A Week in Arvon: Cecilia Knapp

In our second entry from one of our Writing Room participants, Cecilia Knapp talks about her time at Arvon, accessing old memories as part of a week’s writing retreat.

Lumb.015-Eddie-Jacob

Lumb Bank

I’ve just got back from Arvon to a grey, busy and loud London where quite frankly there aren’t enough open fires, communal dinners and writing sessions.

Arvon is a charity that runs residential creative writing courses and retreats. I was lucky enough to go to their Hebden Bridge centre, which is Ted Hughes’ old house. A big stone cottage looking out over a valley, complete with endlessly long dining table for sitting and eating with fellow writers each meal time and a huge barn full of books and sofas where the writing sessions take place. You cook together, write together, share new work for 5 days and its complete and utter bliss. Each morning, you have a long session with tutors, and each morning they surprise you with ever more engaging and exciting exercises. The afternoons are yours to walk, go to the village pub, write or just sit and stare.

Living in London, I so rarely get to feel like I’m actually a writer. I spend so much of my time doing other things, teaching or performing or getting caught up in the chaos, that to spend a week just writing new work was an unfathomable luxury. I turned my phone off the entire time and read and wrote more than I ever have time to at home.

I could go into a long blow by blow account of how wonderful the surroundings were, how many books were at our disposal and how many amazing writers I met and worked with, but instead, I’ll leave you with a poem I wrote when I was there. It was one of many and came from workshops run by my wonderful tutors Hannah Silva and Ross Sutherland. Ross facilitated a free writing session based on memory on about day 3 of the course. He made us write down a random memory and connect this memory with a new memory and continue this for about 20 minutes until we had a wealth of memories written about. It was an incredible way of accessing material to write about. I found, buried in my brain somewhere, a memory about my best friend and I smoking tealeaves aged about 9 or 10. I used this as the basis of my poem and then during the editing process, I used some of Hannah’s techniques for generating interesting vocabulary to enhance descriptions. She showed us a technique called the cut up method, whereby you find words in random books, they can be in other languages, or manuals or magazines and in this way you expand your vocabulary and find surprising ways to describe things in your writing, taken from these random books.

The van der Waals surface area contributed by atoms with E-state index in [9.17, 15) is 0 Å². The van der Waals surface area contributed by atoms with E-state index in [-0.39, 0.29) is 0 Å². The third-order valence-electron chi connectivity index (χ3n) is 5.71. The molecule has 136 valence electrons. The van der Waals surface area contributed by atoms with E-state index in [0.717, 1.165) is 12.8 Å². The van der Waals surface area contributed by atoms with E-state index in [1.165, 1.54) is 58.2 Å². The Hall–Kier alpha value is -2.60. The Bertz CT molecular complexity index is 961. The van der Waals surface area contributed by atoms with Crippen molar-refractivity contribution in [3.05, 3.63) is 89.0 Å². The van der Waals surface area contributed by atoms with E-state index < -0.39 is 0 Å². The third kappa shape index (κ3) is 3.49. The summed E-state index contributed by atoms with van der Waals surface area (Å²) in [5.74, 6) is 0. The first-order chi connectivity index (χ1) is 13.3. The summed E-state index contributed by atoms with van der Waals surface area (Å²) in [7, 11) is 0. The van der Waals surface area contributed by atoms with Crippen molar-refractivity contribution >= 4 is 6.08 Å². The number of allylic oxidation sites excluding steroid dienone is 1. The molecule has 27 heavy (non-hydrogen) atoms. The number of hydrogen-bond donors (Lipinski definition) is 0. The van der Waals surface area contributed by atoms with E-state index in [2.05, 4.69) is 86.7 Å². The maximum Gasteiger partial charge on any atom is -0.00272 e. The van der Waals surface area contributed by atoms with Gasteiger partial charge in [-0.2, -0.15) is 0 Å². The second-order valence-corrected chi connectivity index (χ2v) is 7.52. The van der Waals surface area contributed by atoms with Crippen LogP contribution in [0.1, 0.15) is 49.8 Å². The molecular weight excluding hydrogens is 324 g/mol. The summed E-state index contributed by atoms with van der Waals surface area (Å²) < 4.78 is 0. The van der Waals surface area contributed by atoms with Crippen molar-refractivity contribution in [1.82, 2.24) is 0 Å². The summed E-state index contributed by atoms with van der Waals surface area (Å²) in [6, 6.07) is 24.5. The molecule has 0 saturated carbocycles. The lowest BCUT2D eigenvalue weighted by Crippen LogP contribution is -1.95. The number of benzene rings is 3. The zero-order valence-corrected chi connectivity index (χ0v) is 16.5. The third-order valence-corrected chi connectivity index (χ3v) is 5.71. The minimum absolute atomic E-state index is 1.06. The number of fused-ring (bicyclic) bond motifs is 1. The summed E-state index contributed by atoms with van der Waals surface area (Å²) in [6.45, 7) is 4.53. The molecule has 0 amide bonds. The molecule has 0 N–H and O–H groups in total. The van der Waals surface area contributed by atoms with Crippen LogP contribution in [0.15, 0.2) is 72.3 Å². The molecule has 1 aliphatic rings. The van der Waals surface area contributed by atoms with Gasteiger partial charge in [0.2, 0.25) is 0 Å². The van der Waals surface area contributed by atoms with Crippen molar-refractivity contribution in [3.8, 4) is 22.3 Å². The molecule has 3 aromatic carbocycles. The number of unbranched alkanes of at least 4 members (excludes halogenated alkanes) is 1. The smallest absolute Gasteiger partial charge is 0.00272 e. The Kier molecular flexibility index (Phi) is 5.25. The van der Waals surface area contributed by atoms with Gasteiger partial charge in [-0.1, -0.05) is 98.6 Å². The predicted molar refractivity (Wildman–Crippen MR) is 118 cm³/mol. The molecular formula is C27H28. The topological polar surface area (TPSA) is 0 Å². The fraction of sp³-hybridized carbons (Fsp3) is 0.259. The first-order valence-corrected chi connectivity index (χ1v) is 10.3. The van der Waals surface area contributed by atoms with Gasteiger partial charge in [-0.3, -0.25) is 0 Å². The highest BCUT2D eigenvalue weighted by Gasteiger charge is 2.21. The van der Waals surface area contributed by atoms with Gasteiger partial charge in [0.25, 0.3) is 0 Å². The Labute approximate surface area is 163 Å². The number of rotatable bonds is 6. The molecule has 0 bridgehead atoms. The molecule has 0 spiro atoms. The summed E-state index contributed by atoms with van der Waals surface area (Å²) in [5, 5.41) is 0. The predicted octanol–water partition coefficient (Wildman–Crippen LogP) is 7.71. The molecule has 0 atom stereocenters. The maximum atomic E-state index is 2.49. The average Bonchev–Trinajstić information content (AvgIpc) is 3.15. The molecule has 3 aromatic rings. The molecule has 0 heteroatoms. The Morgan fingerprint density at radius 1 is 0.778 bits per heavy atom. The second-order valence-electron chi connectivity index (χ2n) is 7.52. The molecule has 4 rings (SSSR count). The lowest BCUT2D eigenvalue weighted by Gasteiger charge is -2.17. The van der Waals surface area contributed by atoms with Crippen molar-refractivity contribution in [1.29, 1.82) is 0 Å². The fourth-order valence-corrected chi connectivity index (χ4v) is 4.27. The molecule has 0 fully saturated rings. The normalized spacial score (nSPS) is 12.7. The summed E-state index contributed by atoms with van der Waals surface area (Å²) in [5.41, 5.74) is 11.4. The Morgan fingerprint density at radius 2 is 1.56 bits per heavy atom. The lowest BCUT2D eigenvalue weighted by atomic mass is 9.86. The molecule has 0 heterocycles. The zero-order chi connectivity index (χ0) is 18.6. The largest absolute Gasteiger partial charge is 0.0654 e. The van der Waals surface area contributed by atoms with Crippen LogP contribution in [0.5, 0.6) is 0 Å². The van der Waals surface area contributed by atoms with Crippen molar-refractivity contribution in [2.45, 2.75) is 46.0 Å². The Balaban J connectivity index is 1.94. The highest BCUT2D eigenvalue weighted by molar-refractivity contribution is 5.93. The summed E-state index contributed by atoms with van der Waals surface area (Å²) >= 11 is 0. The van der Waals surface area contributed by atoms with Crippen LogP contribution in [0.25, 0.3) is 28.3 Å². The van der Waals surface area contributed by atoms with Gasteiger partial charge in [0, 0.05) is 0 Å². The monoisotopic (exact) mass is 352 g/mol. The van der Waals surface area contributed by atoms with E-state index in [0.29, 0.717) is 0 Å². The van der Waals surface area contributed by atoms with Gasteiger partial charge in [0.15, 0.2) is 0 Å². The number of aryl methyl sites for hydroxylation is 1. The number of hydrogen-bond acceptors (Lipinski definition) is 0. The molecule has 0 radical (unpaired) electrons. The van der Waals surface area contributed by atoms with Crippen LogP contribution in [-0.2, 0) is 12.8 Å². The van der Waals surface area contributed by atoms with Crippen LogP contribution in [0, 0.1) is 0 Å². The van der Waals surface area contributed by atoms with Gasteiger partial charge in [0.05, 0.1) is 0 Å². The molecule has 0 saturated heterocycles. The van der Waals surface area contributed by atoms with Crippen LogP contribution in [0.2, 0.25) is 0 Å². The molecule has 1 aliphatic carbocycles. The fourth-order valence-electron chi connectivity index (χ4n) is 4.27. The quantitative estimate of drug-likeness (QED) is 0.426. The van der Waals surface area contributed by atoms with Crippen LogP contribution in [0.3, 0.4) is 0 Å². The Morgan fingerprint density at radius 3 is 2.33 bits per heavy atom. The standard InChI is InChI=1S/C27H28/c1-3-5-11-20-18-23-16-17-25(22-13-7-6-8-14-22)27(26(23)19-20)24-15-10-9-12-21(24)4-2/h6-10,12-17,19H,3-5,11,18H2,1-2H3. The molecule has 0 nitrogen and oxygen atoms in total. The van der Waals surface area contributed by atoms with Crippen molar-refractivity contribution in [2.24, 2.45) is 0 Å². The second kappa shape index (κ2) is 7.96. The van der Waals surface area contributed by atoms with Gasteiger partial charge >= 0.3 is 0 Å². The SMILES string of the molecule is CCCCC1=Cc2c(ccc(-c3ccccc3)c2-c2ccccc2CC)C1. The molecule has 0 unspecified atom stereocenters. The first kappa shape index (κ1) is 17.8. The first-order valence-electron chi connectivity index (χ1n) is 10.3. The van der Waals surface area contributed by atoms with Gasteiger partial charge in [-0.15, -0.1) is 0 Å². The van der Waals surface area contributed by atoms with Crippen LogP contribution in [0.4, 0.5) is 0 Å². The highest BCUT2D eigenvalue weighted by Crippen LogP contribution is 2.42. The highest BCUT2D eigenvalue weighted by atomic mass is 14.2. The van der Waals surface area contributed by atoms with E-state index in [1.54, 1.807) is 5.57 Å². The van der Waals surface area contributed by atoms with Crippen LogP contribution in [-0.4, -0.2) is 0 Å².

So here it is, ‘Tealeaves’, written in Arvon’s Lumb Bank centre January 2016:

Tea leaves

Miri suggests peppermint. I champion bog standard. I argue

it looks more like tobacco.

As we set about cutting notepaper to look like cigarette skin

our warm, young hands ripping the membrane of the bags and dusting

the tealeaves in, we’re almost

hysterical. We light the ends, cat’s eyes in the dark, exclamation marks

dancing

amongst the green bean triangle skeletons. We

feel the burnt paper enter us. Our eyeballs

smart like our noses have been sliced, the caves at the back

of our throats on fire. Faces weeping smoke she pats

my back with her open palm.

 

Far from that glass eyed town, no longer chicken chested,

we walk arm in arm, her perfect red nails around

her 20 Marlborough’s.

Tartar behind our teeth, Vaseline smiles. I open my mouth to breathe her in,

wrap my hands around her tighter,

they are stinging from opening endless bottles and crushing

limes at work the previous night

The cold re opening the wounds, mottled and purpled and translucent

I hold my palms up to show her these moons.

We compare scars, wine mouthed and scrunched up

Against the wind, walking home,

where we hide our bank statements in our freezers,

to kill the monsters within them.

Want experiences like Cecilia’s? Find out more about what resources we have for developing and emerging artists, including our projects, participatory programmes and artist development events. Watch this space for more on The Writing Room dates, coming soon…